I wish to publicly applaud the appointment of Dame Alison Peacock to be the first CEO of the College of Teaching. Since entering the teaching profession I have seen the need for a professional body to act as a “buffer” between our political masters and the coalface of schools. As I see it, the teaching unions are anything but united and there is mass disillusionment with the DfE and all who sail in her.
So what can this college do for us?
Firstly we need to take a comparison with other professions. All of the major ones have some kind of professional body, not a union, not a talking shop, but a body that is truly representative of the trade. Here is a current list (yes it is from Wikipedia, but it is late on a Sunday night and it serves the purpose). The Royal College of Nursing is probably the closest example to what we are trying to achieve. It is headed by a nurse, made up of nurses as members, and serves to protect the interests of nurses. So what does it actually do? Well, from the RCN website:
The RCN is a membership organisation of more than 435,000 registered nurses, midwives, health care assistants and nursing students. We are both a professional body, carrying out work on nursing standards, education and practice, and a trade union.
Our members work in a range of health care specialties and settings in the NHS and independent sectors. We also have members based overseas, and members who are retired. Around 35,000 nursing students are members.
We are governed by an elected Council of 31 members, chaired by Michael Brown, who delegate the running and management of the organisation to our Chief Executive & General Secretary, Janet Davies. Our President, Cecilia Anim, is a member of RCN Council.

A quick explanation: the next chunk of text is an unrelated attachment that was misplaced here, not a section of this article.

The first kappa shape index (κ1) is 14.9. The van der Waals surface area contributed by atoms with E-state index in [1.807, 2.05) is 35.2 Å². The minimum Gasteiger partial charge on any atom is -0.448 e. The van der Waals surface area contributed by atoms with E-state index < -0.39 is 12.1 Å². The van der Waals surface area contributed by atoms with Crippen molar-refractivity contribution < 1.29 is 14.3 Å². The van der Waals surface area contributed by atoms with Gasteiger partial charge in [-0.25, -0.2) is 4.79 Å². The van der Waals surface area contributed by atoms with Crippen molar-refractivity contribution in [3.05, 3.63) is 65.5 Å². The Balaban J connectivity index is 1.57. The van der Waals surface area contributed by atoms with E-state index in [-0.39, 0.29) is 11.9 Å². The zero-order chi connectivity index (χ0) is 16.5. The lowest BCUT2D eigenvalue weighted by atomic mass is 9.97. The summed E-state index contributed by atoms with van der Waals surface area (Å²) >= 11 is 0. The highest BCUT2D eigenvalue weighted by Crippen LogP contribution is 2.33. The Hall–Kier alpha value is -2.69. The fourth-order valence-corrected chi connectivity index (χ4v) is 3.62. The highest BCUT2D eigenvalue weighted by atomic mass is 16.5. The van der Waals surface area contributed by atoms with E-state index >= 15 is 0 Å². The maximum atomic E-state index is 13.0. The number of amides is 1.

We are a Royal Charter body registered with the Privy Council and, because trade unionism is not our sole activity, we are on a special register of trade unions which means our rules differ slightly to other trade unions.
So they manage to be a trade union yet not a trade union, representing ALL of their members and managing the needs of their profession.
The College of Teaching should be no different. A single professional body, representing the cause of ALL teaching staff in the UK can only be a good thing. Where they got it wrong before was asking the profession to stump up the starting money. Now though we seem to have a dichotomy whereby some educators question the existence of the college because of the route it is funded by. Probably the same people who thought crowdfunding was a crude method.
What is important in the debate is that the College of Teaching exists now. The future direction of the body lies in the membership – teachers. The fact that all of the current trustees are educators, the new CEO is a headteacher and they are looking for another (up to) 8 trustees from the world of schools suggests that it is being led from the ground up. It is now up to us all to make it a success rather than look for ways of dragging it down…